But you are not entirely safe, my sweet little girls. And though there are no monsters under your bed –there ARE monsters in the world, and you need to be afraid of them. And yes, I know I taught you to not be afraid. And you do not need to live in fear. But these monsters are often disguised as playful, fun-loving guys, and they are not always easy to identify. They may shower you with pretty words, or charm you with their good looks, their athletic skills, their intellect, their fancy cars or their sugary smiles. But some of them are as dangerous as vipers, and they want nothing more than to hurt you. They see you as a conquest; as a thing and not as a person. They don’t care about your feelings. They don’t care about your dreams. They don’t care about you at all. They want to use you and discard you. They want to brag about what they took from you when they return to the pit with the other vipers. They are spiritually empty. They are full of pride and vanity. They are evil.

    Not all men are like these vipers. Most men are good men, I think. They may shower you with affection, flowers and pretty words, but they will also lay a foundation of respect and responsibility when they interact with you. They will treat you with dignity. They will behave around you in private and in public as though your Marine father was shadowing their every move. And not because I will be – but because it is in their character to be a natural extension of your father’s protection, and not someone you need to be protected from. I hope you find someone like this, my beautiful baby girls. And I hope, for my part as your father, that I have given you the tools of discernment, so that you can quickly detect the vipers and not allow yourselves to be hurt by them.

    But if you do fall victim to a viper, never be afraid to run back to me for protection and cover. And God help the man who hurts you. I swear to you, my beloved daughters, that I will exhaust every resource, burn every bridge and tear down the walls of Hell itself to exact justice on anyone who victimizes you. I wish there were no monsters in your world; but there are. And while I may not always be able to protect you from the monsters, if one of them does slip through your defenses and injures you, he will meet your father and he will answer for his actions. And if he knows what is best for him he will never bother you again. God put me on this earth and brought you into my life, and tasked me with teaching you and protecting you. And that is what I intend to do. You have my word.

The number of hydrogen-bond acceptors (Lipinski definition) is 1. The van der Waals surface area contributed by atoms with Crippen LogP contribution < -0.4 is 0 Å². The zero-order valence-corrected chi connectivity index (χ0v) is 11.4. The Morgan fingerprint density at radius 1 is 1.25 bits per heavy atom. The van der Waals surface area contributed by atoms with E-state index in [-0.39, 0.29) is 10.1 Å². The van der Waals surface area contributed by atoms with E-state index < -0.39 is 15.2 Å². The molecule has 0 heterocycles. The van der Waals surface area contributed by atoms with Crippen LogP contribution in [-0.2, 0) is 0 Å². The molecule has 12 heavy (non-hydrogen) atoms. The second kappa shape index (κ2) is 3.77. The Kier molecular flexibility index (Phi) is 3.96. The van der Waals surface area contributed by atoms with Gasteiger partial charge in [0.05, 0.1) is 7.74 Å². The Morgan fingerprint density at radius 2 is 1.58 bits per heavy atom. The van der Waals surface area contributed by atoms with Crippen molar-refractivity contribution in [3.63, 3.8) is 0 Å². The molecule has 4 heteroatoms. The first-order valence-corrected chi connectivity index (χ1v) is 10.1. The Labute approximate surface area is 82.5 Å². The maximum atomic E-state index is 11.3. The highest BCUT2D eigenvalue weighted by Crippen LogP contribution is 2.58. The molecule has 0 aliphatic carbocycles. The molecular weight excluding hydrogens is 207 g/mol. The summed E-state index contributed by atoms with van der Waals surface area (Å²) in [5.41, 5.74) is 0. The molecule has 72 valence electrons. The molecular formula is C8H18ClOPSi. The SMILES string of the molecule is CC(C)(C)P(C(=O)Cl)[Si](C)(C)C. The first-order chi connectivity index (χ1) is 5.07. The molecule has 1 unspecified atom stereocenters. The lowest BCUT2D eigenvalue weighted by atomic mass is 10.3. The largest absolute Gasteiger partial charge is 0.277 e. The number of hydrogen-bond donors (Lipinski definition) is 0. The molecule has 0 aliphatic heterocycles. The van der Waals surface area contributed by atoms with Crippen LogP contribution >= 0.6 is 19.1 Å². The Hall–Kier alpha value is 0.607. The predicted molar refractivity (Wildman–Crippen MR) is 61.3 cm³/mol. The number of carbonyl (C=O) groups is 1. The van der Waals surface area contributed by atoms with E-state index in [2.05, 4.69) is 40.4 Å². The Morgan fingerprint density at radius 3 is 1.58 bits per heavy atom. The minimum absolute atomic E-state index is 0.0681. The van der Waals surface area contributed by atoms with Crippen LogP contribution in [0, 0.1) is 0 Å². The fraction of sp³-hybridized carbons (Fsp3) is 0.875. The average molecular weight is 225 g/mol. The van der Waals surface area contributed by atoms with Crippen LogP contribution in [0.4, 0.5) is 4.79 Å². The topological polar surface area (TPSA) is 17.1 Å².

Love always,


    The argument that this is really just a father’s expression of fear that his daughters will have sex lives is, quite frankly, disgusting. There’s something seriously wrong with a world that has lost the ability to understand that protecting the vulnerable is an honorable pursuit. And also that there’s nothing wrong with being vulnerable.

  2. Thanks for this post! I hope not all chivalry is dead. My kids go to a school where the boys are expected to open doors for the girls. A different boy every week is assigned “door holder” for each class in the elementary years. The boys always line up behind the girls and must wait for them to go first. They are taught appropriate boy-girl behavior via Proverbs, stories, fables, etc.
    Girls also have responsibilities within the classroom. They are not permitted to flaunt their special status. For example, they learn it is inappropriate to tease the boys about going first. They basically foster mutual respect between the sexes. I have heard my daughter complain that her older brother is “not being a gentleman” more than once :). I love this formation. Maybe we’re setting up our boys for some failure in a more feminist world, to be slapped for holding a door open, called sexist, or something. But I don’t care — Our kids should learn that boys and girls are different, but equally valuable, that there are appropriate ways to treat each other, and politeness and respect even extend into conversations among just boys or just girls. Thanks for trying to be an example too, Nathaniel!

  3. Kristine-

    My first reaction is that I’m not sure if that consideration is really actionable. I think it’s clear that any time a duty exists it not only can but will appeal to a sense of entitlement at the receiving end of the duty. Does that mean we should just eradicate the entire concept of duty lest we foster entitlement?

    My second reaction is that I’m concerned with the specific construction of “benevolent sexism” in that article:

    Ambivalent Sexism Theory holds that stereotypes about women come in two main forms: a hostile version and a benevolent version.

    They way I read that is that any generalization about the sexes must be sexism of one form or the other. This strikes me as tantamount to defining gender essentialism as intrinsically sexist. I think that’s problematic.